Guest Editorial
By Mike Shappell, Senior Application Engineer,
Abrasive Process Solutions Group, Norton | Saint-Gobain Abrasives
view inside a busy grinding factory
Recipe for success
Teamwork and testing helps improve grinding operations

reater demands are being put on North American manufacturers to deliver high-quality products faster, all while facing skilled labor shortages. It is easy to see how proving out the most efficient abrasive process solutions, and in many cases automating them, is critical for success.

For over 130 years, Norton | Saint-Gobain Abrasives has worked collaboratively with its customers to solve tough grinding challenges. A recent extension of the Norton application engineering group is a new program called Norton Abrasive Process Solutions (APS). The APS team provides abrasive process development, optimization, automation and in-house testing. APS services could involve research and testing of new abrasives to improve quality or throughput, or it could be trying an entirely new and customized process for customers.

Headshot of Mike Shappell

Testing and proving

The APS program draws upon the vast knowledge of its team along with access to 30 different machines, and a new robotic automation cell, which is at the core of the new solutions lab located at the Norton Higgins Grinding Technology Research Center in Northborough, Massachusetts. The APS robotic lab is capable of delivering abrasive-to-part and part-to-abrasive applications, wet/dry processing and will use a full range of abrasives—coated, non-woven, thin wheel, bonded and superabrasives. Positioned to be an extension of the customer, the lab conducts tests so that customers do not have to allocate limited in-house resources and pause their own production.

The lab features a FANUC R2000iC robot with a 210-kg. load capacity that allows the testing team to perform processes using nearly any size part or tool. The force sensor-capable robot performs in a multi-capacity role, meaning it is fitted with an end-of-arm gripper to allow for part-to-media processing, as well as ATI Industrial Automation tool changers that use traditional hand tools to perform abrasive-to-part processing.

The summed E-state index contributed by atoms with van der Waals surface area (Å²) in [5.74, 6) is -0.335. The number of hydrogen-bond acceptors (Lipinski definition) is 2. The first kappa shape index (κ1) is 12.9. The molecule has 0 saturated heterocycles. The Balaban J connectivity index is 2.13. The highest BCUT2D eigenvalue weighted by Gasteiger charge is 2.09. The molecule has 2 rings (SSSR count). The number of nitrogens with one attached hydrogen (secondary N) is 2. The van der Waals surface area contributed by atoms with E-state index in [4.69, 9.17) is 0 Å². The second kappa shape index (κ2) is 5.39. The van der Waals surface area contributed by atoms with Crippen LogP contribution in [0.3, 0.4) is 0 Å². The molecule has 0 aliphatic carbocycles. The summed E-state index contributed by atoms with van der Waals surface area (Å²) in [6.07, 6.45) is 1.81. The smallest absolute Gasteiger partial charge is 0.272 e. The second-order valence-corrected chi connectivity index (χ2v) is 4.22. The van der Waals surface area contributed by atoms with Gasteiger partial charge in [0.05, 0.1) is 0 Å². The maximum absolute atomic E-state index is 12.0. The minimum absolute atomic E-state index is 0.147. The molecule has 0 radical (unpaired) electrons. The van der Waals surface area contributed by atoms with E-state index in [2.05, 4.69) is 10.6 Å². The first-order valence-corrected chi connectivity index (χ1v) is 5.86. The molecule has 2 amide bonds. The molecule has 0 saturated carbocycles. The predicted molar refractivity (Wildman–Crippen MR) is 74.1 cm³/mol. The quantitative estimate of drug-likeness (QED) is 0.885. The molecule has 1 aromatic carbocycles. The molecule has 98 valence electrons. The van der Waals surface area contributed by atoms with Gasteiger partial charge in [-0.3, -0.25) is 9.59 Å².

The Acme Manufacturing integrated robotic-centered process development system includes a programmable pivot table, 6-in.-deep coolant pans, Dynabrade abrasive tools, ATI toolholders and radial compliant devices. Push Corp. spindle motors and compliance slides, as well as two heavy-duty grinding heads, are also in the mix, in addition to a programmable pivot head with dual belt and wheel. Belts, cut-off wheels, and grinding wheels for example, can all be accommodated on the stacked head for part-to-media applications that require heavy pressure such as casting cut-off and gate grinding. A side-by-side spindle head can use two belts and up to four radial wheels, which can produce high surface finishes by buffing or using filament brushes.

Project examples
For a manufacturer of stainless steel bowls and other cooking utensils, the APS team was tasked with making recommendations to improve productivity and to eliminate discoloring on the bowls. The manufacturer was using a sisal buff with excessive compound, and then another cut and color buff to finish the outside. The APS team recognized the buff was generating too much heat and recommended and tested an automated flap wheel process for metal removal. For the finishing process, the team proposed using the new Norton Fixed Abrasive buff, which uses 75 percent less compound and often runs 10 percent to 20 percent shorter cycle times. Since reaching out to an automation system integrator for testing was not a realistic option due to the expense and potentially long timeframe, the APS group was able to give the manufacturer the parameters for a viable and proven solution for implementation with the system integrator, saving time and costs, and improving product quality.

In another APS project, an automotive component manufacturer making extruded aluminum truck parts needed a better finishing solution, moving away from off-hand finishing to an automated process to improve output and safety, while maintaining a fine finish. They were also seeking a way to improve productivity by reducing the number of finishing steps. The Norton APS team was able to assist the manufacturer as well as the system integrator with an automated solution. Various abrasive product types and grit sequences were tested, ultimately determining the best products for the application.

The APS team helps metal fabricators and production grinding operations identify and optimize the best abrasive process solution, and in some cases demonstrate how a robotic setup can drastically increase productivity. Robotic arms can be used in instances where manual grinding is not safe or realistic. Robots can also be more cost-effective and help alleviate the stresses of workforce shortages. Equipped with a verified turnkey solution, manufacturers can then contact an automation system integrator to implement the solution and avoid costly trial and error at the integrator level.

Norton | Saint-Gobain Abrasives,
Worcester, Massachusetts, 508/795-5000,